The larger boats have room for two or three families that often share costs for the rental, Parker says. The smaller boats are ideal for two couples or a single family, he says.
Rates for three-night trips on the large boats range start at $2,995 in the early and late seasons, and peak at $4,395 in the busy summer season.
Three-day trips on the 35-foot houseboats start at $1,095 and peak at $1,795.
The boats come with full fuel tanks, and customers pay for the fuel that they use.
For those who like a bit of leisurely exercise in their adventure, the Route of the Hiawatha Trail is a not-too-distant option, says Bill Jennings, marketing director for Lookout Pass Ski Area, the concessionaire for the trail.
The Hiawatha, a former railroad grade that straddles the Idaho-Montana border, has grown in popularity every year since it opened for bicycling and hiking in 1998, Jennings says.
In addition to the rugged scenery, the 15-mile trail, now administered by the U.S. Forest Service, features seven high trestles and nine tunnels, including the 1.8-mile Taft tunnel.
The attraction could be enjoyed as a day trip or could be combined with an overnight stay nearby, such as in the historic mining town of Wallace, Jennings says.
"The Wallace area gets a lot of business from the trail," Jennings says. "It's actually a great getaway to stay in Wallace and ride the Hiawatha."
The town is about 20 miles west of the Hiawatha's upper trailhead. Trail passes can be purchased from a trail marshal along the trail or at Lookout Pass Ski Area for $9 for adults and $6 for children 13 and younger.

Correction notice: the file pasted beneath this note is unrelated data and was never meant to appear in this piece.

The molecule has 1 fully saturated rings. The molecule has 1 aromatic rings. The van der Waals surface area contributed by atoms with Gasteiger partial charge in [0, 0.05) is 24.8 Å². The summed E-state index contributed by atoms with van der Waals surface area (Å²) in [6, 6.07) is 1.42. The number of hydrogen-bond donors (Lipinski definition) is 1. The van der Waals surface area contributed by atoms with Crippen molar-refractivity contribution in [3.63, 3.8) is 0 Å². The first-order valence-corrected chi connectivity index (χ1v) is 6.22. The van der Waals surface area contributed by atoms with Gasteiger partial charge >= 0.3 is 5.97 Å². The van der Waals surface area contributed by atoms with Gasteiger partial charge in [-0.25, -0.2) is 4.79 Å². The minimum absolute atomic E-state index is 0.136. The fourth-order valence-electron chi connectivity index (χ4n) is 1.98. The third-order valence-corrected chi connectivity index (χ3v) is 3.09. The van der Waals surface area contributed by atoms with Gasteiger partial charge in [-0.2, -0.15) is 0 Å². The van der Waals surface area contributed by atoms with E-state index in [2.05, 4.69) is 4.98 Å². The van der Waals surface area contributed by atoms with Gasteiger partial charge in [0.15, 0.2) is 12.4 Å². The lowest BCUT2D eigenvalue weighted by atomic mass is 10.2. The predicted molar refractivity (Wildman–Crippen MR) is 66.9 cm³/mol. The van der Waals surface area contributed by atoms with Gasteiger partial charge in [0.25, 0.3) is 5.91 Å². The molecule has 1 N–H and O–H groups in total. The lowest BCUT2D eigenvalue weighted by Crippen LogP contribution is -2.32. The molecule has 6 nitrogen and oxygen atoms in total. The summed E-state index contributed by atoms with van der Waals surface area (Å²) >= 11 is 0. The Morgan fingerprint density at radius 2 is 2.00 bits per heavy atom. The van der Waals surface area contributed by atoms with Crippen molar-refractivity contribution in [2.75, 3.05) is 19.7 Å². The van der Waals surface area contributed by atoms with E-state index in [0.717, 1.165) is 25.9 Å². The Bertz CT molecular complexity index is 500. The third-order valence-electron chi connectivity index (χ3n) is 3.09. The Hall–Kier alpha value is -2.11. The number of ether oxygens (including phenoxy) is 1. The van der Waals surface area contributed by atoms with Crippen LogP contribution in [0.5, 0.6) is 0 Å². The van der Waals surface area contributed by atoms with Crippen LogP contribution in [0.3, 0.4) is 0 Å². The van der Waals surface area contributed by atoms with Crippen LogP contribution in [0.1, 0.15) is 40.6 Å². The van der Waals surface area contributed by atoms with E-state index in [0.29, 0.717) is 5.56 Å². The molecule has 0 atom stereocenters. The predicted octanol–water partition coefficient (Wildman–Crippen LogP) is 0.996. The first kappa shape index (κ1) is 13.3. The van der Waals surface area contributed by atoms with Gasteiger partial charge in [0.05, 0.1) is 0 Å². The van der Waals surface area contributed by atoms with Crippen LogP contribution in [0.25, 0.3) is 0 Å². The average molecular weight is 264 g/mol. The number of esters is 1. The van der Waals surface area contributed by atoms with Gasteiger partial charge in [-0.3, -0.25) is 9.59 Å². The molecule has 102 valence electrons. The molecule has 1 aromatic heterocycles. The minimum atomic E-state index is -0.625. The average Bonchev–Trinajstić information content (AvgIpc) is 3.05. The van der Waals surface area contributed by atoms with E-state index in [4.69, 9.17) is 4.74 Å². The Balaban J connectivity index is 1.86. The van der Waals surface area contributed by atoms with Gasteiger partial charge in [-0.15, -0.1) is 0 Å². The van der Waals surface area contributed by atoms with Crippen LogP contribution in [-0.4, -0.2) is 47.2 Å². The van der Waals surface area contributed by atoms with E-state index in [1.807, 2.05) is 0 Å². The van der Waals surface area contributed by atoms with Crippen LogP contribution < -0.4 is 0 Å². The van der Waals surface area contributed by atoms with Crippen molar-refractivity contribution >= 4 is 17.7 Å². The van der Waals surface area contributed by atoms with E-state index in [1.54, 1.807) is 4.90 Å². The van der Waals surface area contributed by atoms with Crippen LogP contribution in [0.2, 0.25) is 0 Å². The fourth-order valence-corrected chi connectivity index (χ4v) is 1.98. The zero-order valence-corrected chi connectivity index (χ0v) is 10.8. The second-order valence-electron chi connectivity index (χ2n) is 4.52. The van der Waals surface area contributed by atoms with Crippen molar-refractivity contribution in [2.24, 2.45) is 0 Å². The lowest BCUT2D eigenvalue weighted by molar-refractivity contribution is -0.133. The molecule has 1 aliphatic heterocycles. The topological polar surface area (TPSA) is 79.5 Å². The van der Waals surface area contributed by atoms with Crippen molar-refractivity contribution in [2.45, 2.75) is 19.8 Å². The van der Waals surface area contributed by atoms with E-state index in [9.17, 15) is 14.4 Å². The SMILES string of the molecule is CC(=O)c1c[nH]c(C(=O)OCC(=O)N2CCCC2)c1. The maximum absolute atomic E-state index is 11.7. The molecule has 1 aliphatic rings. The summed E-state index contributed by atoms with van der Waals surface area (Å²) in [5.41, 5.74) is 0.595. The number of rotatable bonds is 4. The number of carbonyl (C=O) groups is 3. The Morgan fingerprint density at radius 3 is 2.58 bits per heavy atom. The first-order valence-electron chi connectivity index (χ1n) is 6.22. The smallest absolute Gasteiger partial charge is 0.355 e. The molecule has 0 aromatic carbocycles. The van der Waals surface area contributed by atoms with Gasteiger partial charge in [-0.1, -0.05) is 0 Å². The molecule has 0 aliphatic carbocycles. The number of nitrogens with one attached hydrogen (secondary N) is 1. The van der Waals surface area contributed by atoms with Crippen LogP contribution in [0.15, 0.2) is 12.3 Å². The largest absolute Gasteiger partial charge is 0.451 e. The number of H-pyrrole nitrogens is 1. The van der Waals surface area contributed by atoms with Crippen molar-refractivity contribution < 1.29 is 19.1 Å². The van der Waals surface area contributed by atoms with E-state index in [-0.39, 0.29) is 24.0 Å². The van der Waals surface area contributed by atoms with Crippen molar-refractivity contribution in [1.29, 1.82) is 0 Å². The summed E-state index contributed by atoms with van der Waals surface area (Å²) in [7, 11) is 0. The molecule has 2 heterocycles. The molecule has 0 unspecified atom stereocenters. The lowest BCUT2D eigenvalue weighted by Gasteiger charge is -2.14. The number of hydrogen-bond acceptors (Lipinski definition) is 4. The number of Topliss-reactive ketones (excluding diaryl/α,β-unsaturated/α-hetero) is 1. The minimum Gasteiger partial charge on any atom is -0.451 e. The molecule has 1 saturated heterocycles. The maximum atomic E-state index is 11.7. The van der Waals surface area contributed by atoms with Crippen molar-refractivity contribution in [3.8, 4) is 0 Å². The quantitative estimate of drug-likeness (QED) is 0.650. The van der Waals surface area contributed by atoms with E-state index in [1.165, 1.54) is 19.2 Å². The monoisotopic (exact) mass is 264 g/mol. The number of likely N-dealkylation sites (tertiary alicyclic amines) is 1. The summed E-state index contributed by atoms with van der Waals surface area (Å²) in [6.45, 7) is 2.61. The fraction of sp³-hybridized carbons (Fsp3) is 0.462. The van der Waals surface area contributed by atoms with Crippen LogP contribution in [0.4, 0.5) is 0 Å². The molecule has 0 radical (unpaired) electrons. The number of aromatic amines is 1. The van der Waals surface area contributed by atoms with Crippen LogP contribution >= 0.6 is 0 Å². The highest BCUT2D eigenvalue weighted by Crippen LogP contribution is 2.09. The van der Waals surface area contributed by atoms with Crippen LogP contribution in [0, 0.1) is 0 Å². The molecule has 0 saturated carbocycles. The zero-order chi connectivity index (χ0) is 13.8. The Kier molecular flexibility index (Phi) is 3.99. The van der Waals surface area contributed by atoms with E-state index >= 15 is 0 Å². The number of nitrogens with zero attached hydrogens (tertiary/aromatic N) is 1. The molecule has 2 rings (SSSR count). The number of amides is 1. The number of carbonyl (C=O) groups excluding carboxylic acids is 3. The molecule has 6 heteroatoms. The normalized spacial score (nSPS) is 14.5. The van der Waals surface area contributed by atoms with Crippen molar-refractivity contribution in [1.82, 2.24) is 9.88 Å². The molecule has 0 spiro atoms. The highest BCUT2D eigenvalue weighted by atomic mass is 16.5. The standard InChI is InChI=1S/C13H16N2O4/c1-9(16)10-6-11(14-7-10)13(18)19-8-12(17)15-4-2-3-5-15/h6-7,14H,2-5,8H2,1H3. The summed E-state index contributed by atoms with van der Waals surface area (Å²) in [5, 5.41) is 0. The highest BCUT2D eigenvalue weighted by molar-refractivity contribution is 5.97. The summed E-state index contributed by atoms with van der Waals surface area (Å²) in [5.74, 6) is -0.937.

Bike rentals also are available at Lookout. Helmets and lights are required on the trail and also can be rented at the ski area.
Most people ride the trail one way, and a shuttle carries riders and their bikes back to the upper or lower trailhead, Jennings says. Shuttle tickets are $9 for adults, $6 for children 13 and younger, and free for children younger than 5 years old.
Many Inland Northwest golf courses team up with hotels and motels to offer discounts and packages to encourage stay-and-play mini vacations.
One getaway is the Chewelah Golf & Country Club, a few miles northwest of Chewelah, about an hour drive north downtown Spokane.
The semi-private course, about four miles northwest of the Chewelah city center, is larger than most rural golf courses with 27 holes.
Jason Pitt, the club's head pro, says half of the rounds there are played by members, and "about 80 percent of our outside play comes from Spokane."
Summer daily green fees are $50 for 18 holes and $60 for 27 holes on Friday through Sunday, $45 for 18 holes and $55 for 27 holes on Monday through Thursday.
Green fees include the use of a cart and a bucket of balls at the driving range. Walking rates are about $15 lower, but most people use carts because of the rolling terrain of the course, Pitt says.
The golf course works with some Chewelah-area lodging establishments to offer discounts to people who stay and play there, he says.
One such inn is the Nordlig Motel, in Chewelah, which currently offers customers discount vouchers toward green fees.
"We get lots of golfers," says Andrea Trudeau, who co-owns the motel with her husband, Paul.
The standard nightly rate there is $56 for a two person room, which includes a continental breakfast, Trudeau says.
Chewelah Golf & Country Club also has an RV park with 27 full hookups, Pitt says. Hook-up rates are $24 or $26, depending on the spot.